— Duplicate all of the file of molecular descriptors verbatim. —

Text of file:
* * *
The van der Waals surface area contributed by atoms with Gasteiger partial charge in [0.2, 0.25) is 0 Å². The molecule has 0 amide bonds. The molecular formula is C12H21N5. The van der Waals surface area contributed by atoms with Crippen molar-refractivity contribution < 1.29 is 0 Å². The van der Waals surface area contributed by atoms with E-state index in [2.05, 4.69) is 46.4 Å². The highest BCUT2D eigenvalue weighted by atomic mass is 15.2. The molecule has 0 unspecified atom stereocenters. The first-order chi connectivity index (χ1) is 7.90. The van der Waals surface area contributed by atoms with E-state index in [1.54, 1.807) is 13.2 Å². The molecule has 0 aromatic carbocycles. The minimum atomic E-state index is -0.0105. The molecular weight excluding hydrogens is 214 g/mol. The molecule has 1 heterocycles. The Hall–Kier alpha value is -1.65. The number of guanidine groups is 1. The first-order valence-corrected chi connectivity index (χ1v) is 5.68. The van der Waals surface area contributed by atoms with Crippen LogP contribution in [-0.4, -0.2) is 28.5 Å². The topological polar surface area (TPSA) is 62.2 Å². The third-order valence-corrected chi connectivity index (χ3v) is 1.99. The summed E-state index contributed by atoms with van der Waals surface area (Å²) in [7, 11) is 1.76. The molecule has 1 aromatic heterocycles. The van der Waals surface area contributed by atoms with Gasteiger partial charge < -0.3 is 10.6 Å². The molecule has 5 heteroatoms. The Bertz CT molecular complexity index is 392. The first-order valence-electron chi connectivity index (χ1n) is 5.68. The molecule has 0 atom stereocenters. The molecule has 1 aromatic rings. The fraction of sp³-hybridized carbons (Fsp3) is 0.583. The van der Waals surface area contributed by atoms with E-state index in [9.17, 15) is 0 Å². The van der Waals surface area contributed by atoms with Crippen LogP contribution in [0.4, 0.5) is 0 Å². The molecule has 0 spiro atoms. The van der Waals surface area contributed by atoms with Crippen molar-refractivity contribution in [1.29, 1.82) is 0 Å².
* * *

The van der Waals surface area contributed by atoms with Gasteiger partial charge in [0.2, 0.25) is 0 Å². The molecule has 0 amide bonds. The molecular formula is C12H21N5. The van der Waals surface area contributed by atoms with Crippen molar-refractivity contribution < 1.29 is 0 Å². The van der Waals surface area contributed by atoms with E-state index in [2.05, 4.69) is 46.4 Å². The highest BCUT2D eigenvalue weighted by atomic mass is 15.2. The molecule has 0 unspecified atom stereocenters. The first-order chi connectivity index (χ1) is 7.90. The van der Waals surface area contributed by atoms with E-state index in [1.54, 1.807) is 13.2 Å². The molecule has 0 aromatic carbocycles. The minimum atomic E-state index is -0.0105. The molecular weight excluding hydrogens is 214 g/mol. The molecule has 1 heterocycles. The Hall–Kier alpha value is -1.65. The number of guanidine groups is 1. The first-order valence-corrected chi connectivity index (χ1v) is 5.68. The van der Waals surface area contributed by atoms with Crippen LogP contribution in [-0.4, -0.2) is 28.5 Å². The topological polar surface area (TPSA) is 62.2 Å². The third-order valence-corrected chi connectivity index (χ3v) is 1.99. The summed E-state index contributed by atoms with van der Waals surface area (Å²) in [7, 11) is 1.76. The molecule has 1 aromatic heterocycles. The van der Waals surface area contributed by atoms with Gasteiger partial charge < -0.3 is 10.6 Å². The molecule has 5 heteroatoms. The Bertz CT molecular complexity index is 392. The first-order valence-electron chi connectivity index (χ1n) is 5.68. The molecule has 0 atom stereocenters. The molecule has 1 aromatic rings. The fraction of sp³-hybridized carbons (Fsp3) is 0.583. The van der Waals surface area contributed by atoms with E-state index in [9.17, 15) is 0 Å². The van der Waals surface area contributed by atoms with Crippen LogP contribution in [0.4, 0.5) is 0 Å². The molecule has 0 spiro atoms. The van der Waals surface area contributed by atoms with Crippen molar-refractivity contribution in [1.29, 1.82) is 0 Å².